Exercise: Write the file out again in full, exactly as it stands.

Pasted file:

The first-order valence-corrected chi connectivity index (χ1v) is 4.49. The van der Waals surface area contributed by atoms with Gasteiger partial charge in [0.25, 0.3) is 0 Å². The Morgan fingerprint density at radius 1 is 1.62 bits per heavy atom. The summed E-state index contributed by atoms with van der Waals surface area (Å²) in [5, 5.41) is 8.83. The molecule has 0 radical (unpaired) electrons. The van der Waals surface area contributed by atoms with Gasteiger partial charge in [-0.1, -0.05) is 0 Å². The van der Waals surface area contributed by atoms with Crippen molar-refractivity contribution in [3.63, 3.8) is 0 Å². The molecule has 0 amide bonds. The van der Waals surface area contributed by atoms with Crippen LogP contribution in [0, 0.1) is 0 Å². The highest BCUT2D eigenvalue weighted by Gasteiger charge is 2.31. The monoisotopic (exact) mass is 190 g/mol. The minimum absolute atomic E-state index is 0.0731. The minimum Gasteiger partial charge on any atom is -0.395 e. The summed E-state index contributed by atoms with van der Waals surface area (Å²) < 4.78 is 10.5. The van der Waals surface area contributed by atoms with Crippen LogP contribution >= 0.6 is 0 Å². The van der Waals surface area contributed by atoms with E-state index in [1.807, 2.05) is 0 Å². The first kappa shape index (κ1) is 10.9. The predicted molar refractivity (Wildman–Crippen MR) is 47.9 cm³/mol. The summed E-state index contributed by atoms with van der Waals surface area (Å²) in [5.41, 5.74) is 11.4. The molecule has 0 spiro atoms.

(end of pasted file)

The first-order valence-corrected chi connectivity index (χ1v) is 4.49. The van der Waals surface area contributed by atoms with Gasteiger partial charge in [0.25, 0.3) is 0 Å². The Morgan fingerprint density at radius 1 is 1.62 bits per heavy atom. The summed E-state index contributed by atoms with van der Waals surface area (Å²) in [5, 5.41) is 8.83. The molecule has 0 radical (unpaired) electrons. The van der Waals surface area contributed by atoms with Gasteiger partial charge in [-0.1, -0.05) is 0 Å². The van der Waals surface area contributed by atoms with Crippen molar-refractivity contribution in [3.63, 3.8) is 0 Å². The molecule has 0 amide bonds. The van der Waals surface area contributed by atoms with Crippen LogP contribution in [0, 0.1) is 0 Å². The highest BCUT2D eigenvalue weighted by Gasteiger charge is 2.31. The monoisotopic (exact) mass is 190 g/mol. The minimum absolute atomic E-state index is 0.0731. The minimum Gasteiger partial charge on any atom is -0.395 e. The summed E-state index contributed by atoms with van der Waals surface area (Å²) < 4.78 is 10.5. The van der Waals surface area contributed by atoms with Crippen LogP contribution >= 0.6 is 0 Å². The van der Waals surface area contributed by atoms with E-state index in [1.807, 2.05) is 0 Å². The first kappa shape index (κ1) is 10.9. The predicted molar refractivity (Wildman–Crippen MR) is 47.9 cm³/mol. The summed E-state index contributed by atoms with van der Waals surface area (Å²) in [5.41, 5.74) is 11.4. The molecule has 0 spiro atoms.